DS: Mm-hmm.

TT: We either look at the brain, or we look at the heart and lungs, either way is perfectly okay.

DS: Of course we know that that's probably not true about the brain, but we'll sort of set that aside for a second. And the ways that, in which these first committees got together and decided what the tests were, we would never accept today. There's crucial things that they missed, but the idea became very prevalent, became very popular, especially after the President's Commission. And then we got the Uniform Determination of Death Act, which is a model for states to make laws that said that this new definition of death or this old definition of death that we've carried forward in a new way, is now the definition of death. Of course not every state adopted that immediately, so we had this weird state in the '90s where you could be dead in one state and you could cross state lines and suddenly you wouldn't be, you were resurrected. [Laughs] So we had resurrection doctors once again. And I think that it wasn't until maybe the later '90s that we, most states began to adopt-

TT: Yeah.

DS: -This standard.

TT: Yeah, so... I want to go back to the idea that the brain is the integrating organ in the body because what we've begun to see, or actually have known for quite some time, is that once you've put that brain dead body on a ventilator, and provided other kinds of supportive interventions, you can keep that body alive, I'll say, in raised eyebrow quotes, for quite a long time. And the most recent example of that is Jahi McMath.

DS: Right.

TT: She was declared brain dead by a hospital in California, I wanna say about 2013 or so, or something like that, or '14, and she only died just last fall.

DS: Mm-hmm.

Both: Officially.

TT: Officially. According to her family, died. She was kept alive, her body was kept alive, I keep trying to correct myself.

DS: It's complicated because where she was in New Jersey she wasn't dead anymore.

TT: That's right. Because New Jersey is one of those states like New York, which actually allows for kind of religious exemptions.

DS: That's right.

TT: So for certain, certain people think that the heart of course is the, is the, where the soul resides. And it's the heart that's the center of the person, and so it's only when the heart dies that the person's died.

DS: Mm-hmm.

TT: So there are some states like New Jersey, they have a Uniform Determination of Death Act statute that allows people to be declared dead who are whole brain dead, but families can take exception to that. And that's what Jahi's family did, they moved her from California to New Jersey.

DS: And she wasn't dead.

TT: She was dead in California, she was, became, well, at least not dead.

DS: Un-dead? No, alive again. She was determined to be alive again.

TT: In New Jersey.

DS: That's right. And so probably a lot of people have heard of that case, but so the initial committee that met more or less decided that nobody could survive more than a few days without this. And we've since learned that that's not true, people can live potentially years, "live," again in scare-quotes. Their body can be kept functioning years after the declaration of brain death. So that throws a wrench into some of it. For the most part people buy into these laws, but I think that there's still considerable debate about whether we're really testing the right things, whether, so some of the debates that I hear a lot, so of course there's the “is whole brain death the right definition of death?” So those, of course, so that means sort of all the higher functions of your brain and your brain stem. So that's why we say whole brain death. Because there are some people who think that it's just the higher brain that needs to be gone before you should declare death. So there's this other camp-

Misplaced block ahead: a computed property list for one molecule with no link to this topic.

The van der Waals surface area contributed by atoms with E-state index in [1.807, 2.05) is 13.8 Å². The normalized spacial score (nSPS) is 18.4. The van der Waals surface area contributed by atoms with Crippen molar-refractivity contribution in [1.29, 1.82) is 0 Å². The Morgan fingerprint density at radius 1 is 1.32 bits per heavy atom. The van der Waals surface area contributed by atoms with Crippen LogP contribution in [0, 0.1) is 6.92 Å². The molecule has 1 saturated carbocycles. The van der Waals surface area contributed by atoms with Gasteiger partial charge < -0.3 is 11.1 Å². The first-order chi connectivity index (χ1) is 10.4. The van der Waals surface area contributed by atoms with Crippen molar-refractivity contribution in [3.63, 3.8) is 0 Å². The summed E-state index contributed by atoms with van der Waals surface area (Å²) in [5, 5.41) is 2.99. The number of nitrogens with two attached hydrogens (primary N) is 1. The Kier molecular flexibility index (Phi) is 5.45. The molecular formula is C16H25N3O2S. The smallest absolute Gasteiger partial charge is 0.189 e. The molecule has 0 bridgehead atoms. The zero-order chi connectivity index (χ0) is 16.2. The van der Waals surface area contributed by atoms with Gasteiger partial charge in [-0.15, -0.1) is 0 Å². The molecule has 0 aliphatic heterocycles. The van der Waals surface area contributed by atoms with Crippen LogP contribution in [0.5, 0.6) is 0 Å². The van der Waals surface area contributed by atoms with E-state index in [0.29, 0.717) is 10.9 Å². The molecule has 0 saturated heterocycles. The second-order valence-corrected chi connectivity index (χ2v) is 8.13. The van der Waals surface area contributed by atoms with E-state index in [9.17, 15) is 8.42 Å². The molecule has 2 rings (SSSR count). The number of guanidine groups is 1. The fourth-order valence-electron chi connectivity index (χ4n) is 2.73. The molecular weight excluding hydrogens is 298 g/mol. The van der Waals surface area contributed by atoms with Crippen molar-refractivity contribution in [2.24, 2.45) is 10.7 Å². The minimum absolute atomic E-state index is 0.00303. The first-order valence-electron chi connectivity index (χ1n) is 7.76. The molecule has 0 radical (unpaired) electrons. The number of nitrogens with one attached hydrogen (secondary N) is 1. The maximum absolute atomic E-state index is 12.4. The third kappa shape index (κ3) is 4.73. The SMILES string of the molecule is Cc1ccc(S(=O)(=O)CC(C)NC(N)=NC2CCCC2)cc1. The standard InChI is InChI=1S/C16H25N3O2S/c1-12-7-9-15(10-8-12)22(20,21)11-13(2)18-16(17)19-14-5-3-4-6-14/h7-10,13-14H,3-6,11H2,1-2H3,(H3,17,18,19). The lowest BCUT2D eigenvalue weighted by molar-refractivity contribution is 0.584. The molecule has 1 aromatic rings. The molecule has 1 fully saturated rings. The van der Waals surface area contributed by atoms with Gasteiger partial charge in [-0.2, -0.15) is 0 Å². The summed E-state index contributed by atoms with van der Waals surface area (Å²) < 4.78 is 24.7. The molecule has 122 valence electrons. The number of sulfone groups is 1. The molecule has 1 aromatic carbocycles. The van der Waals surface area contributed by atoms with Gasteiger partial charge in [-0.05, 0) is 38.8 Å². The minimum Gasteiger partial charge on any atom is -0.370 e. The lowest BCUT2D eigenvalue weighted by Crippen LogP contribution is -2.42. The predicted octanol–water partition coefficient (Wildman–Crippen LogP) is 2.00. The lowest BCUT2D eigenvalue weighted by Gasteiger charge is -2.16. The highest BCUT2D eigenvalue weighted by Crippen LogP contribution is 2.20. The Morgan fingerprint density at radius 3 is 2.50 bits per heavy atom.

TT: That's me.

DS: -Yeah. Maybe Tom, not me, who think that it's really, the higher brain and not the, even if your brain stem is still functioning you should still be considered dead. And then of course there are those folks like we just mentioned who think circulatory death, somatic death is, should be the only standard.

TT: Yeah.

DS: Yeah.

TT: Well I think, I think what's been happening and certainly what's been happening with, illustrated by Jahi McMath is that this whole idea that the brain is the quintessential and absolutely necessary integrating organ in the body is just not true. The body has lots of other ways to keep itself alive that are below the neck, and Jahi's the proof. I think the, the world record for how long someone might, someone's body might be sustained in that way is 20 years.

DS: That's a pretty long time.

TT: So that's a pretty long time, and it really undermines the idea that even if death means the disintegration of the body, whole brain death doesn't lead to the disintegration of the body.

DS: I think there was also a question with Jahi McMath's case of, so how good we are at determining death using neurological criteria, because there were a lot of debates about whether the doctors actually misdiagnosed her.

TT: Yeah.

DS: Right, and there have been other cases in the news where people were declared brain dead and actually recovered. And that's pretty scary.

TT: Yeah.

DS: So if we think, you know, this is really the best determination, maybe we're just not doing the tests very well.

TT: Well, I mean part of the problem is how would do a, how would you gather the evidence of the reliability of the test? The problem is that once someone's determined to be whole brain dead, that is under the law, plain dead, you withdraw treatment.

DS: Right, so we can't know if they weren't really dead.

TT: We don't have a population that we've, we don't have a large enough population, randomly selected, that we would actually be able to find out what the error rate might be for these determinations.